(Topic ID: 313016)

Updated rewiring to get mains V out of start switch

By swampwiz

4 months ago



Topic Stats

  • 9 posts
  • 6 Pinsiders participating
  • Latest reply 3 months ago by jrpinball
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    #1 4 months ago

    (I had posted a thread about this, but with the wrong rewiring; I think I have it proper now.)

    This is for Gottlieb's Diamond Jack (1967), and it is such that a new game is started when a coin is dropped into the slot - although it has been modified so that the coin return button actuation closes this switch. In any case, this is 120V going to the door, which is far in excess of what I want!

    So I have bought a RIB device that allows for a 24V in (for which I am using the Gottlieb's 25V tap) to control a relay that can control the circuit that actuated the Start Relay. The colors used for the RIB is of the same set as for the stock, which makes this more complicated, but I have used different shades of color & thickness of line (a dashed line means white & color). I have also added the figure from the RIB manufacturer. I have come up with best guess and have included that (I originally had it different than this, and am almost positive that I had blown a fuse when I had first tried it).

    EDIT: On the latest schematic, I have severed & shunted the 120V line going to through the Hold (R) & Start (S) relays on the 120V side so provide current to the transformer all the time while also keeping the stuff on the 120V side still controled by the R & S relay. (I might have to do something similar with the features lights). (I can get a double RIB device to handle this.) I have also severed & added in R' & S' relay switches to the 25V (i.e., after the shunt to the coin chute button), which essentially controls everything on the 25V side as it had for the 120V side. I might have to some this to the 6V side for the lamps, but I think the new behavior of having the light work upon power-up will probably be better.

    #2 4 months ago

    I don't understand what you are trying to accomplish here. Why this modification?

    #3 4 months ago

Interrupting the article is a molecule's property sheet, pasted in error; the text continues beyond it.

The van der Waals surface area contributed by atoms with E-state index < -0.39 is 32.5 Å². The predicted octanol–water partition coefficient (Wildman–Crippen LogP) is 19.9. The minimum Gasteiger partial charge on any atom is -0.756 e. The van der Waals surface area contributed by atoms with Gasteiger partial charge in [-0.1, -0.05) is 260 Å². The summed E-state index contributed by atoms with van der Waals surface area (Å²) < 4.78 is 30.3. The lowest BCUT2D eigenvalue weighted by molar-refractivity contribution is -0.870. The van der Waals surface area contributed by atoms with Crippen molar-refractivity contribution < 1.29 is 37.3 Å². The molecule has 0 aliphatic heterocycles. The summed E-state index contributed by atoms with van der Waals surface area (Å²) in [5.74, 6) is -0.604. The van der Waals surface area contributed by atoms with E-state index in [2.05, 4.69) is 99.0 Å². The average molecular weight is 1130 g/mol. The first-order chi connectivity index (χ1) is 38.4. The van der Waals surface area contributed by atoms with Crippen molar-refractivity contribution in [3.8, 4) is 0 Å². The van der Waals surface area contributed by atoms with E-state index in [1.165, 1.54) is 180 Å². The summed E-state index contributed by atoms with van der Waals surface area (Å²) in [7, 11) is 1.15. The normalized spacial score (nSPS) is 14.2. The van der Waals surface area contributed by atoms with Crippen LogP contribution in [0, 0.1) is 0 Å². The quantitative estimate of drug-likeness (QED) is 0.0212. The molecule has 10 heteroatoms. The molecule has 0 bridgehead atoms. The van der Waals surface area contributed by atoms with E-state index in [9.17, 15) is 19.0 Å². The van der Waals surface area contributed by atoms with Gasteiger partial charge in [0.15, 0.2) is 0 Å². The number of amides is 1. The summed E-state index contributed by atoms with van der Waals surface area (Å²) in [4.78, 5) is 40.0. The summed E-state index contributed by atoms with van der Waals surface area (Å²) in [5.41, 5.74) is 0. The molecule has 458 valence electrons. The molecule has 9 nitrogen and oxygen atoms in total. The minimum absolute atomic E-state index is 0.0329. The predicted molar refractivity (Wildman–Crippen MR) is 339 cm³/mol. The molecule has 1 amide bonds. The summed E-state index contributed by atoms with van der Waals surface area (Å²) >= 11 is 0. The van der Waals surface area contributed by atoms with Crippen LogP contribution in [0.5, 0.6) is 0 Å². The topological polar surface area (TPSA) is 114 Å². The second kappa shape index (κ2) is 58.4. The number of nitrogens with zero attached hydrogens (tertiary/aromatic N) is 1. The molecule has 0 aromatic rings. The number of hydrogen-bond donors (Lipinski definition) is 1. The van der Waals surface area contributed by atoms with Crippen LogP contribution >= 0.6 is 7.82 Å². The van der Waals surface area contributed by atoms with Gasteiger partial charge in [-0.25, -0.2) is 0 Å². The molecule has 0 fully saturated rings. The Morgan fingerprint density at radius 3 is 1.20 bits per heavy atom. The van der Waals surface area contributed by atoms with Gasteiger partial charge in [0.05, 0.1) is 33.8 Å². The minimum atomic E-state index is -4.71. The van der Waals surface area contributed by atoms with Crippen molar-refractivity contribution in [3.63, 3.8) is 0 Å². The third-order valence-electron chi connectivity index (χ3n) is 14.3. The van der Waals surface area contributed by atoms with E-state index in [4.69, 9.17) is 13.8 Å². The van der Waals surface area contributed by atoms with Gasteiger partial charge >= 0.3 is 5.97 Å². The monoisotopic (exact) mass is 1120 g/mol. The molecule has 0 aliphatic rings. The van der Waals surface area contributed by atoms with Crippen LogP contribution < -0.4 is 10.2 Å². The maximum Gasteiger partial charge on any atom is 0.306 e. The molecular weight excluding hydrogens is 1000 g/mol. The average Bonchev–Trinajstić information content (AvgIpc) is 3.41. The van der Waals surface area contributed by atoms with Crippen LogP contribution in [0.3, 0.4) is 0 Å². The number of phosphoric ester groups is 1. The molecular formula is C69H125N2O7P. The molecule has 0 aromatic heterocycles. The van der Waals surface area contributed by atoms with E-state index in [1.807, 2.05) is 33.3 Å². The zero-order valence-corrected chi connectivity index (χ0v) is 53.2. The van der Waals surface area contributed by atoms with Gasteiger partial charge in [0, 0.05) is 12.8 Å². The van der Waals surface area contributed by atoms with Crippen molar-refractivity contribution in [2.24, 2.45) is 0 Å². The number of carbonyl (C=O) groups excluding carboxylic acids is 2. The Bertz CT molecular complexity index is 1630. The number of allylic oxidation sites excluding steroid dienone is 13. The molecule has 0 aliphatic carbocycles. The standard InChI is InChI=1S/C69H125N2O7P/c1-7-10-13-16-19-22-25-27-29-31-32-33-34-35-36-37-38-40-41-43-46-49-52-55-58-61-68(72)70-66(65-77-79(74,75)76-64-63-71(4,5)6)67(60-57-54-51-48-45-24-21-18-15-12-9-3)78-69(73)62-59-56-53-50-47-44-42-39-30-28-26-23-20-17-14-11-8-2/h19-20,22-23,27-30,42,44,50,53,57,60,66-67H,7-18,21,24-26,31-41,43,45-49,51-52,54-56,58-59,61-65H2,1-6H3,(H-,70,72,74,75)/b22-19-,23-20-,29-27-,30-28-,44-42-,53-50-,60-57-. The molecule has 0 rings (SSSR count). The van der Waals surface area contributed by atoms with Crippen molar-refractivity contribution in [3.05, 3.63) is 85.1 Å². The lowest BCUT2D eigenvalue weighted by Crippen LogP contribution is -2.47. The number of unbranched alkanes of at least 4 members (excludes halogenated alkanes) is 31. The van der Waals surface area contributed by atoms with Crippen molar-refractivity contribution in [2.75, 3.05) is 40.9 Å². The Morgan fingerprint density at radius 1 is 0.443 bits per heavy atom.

Quoted from JethroP:

    Why this modification?

    Quoted from swampwiz:

    120V going to the door, which is far in excess of what I want!

    Given the OP’s quoted statement it appears they would like to reduce the voltage at the coin door.

    #4 4 months ago
    Quoted from YeOldPinPlayer:

    Given the OP’s quoted statement it appears they would like to reduce the voltage at the coin door.

    High-Score response!

    #5 4 months ago

    I have a couple of games with the 120v doors. I was concerned about that voltage but took a much simpler approach,

    I added a plastic insulating strip on top of the fishpaper to double insulate it. I mounted small piece of plastic between the leaf switch and the back side of the door and I 3d printed a new plastic button to replace the metal one.

    So there is no way for the switch, the wires or the solder tabs to touch anything metal on the coin door. It still has 120 volts at the door but I'm not worried about it shorting to the door and causing a shock.

    #6 4 months ago

    Why not just ground the door and/or use GFCI outlet?

    #7 4 months ago
    Quoted from JethroP:

    Why not just ground the door and/or use GFCI outlet?

    I added the plastic insulation because the fishpaper was worn almost all the way through on the end. You could see light through it. That fishpaper was the only thing between the button and 120 volts. While I had it apart I used the same plastic to isolate the entire switch from the metal door.

    Once that fishpaper wore through, a GFCI might protect you from a shock but you can't play a game that trips a GFCI every time you start it.

    #8 4 months ago

    I put a piece cut-down post sleeve onto the inside end of my replay button on GTB machines. Just allow say an eigth of an inch or so protrusion and it works fine. Of course, I'd replace the fish paper as well should be in any way worn and I also run an earth lead on the door and lock down bar frame too.

    1 week later
    #9 3 months ago
    Quoted from JethroP:

    Why not just ground the door and/or use GFCI outlet?

    And don't ever play with bare feet!

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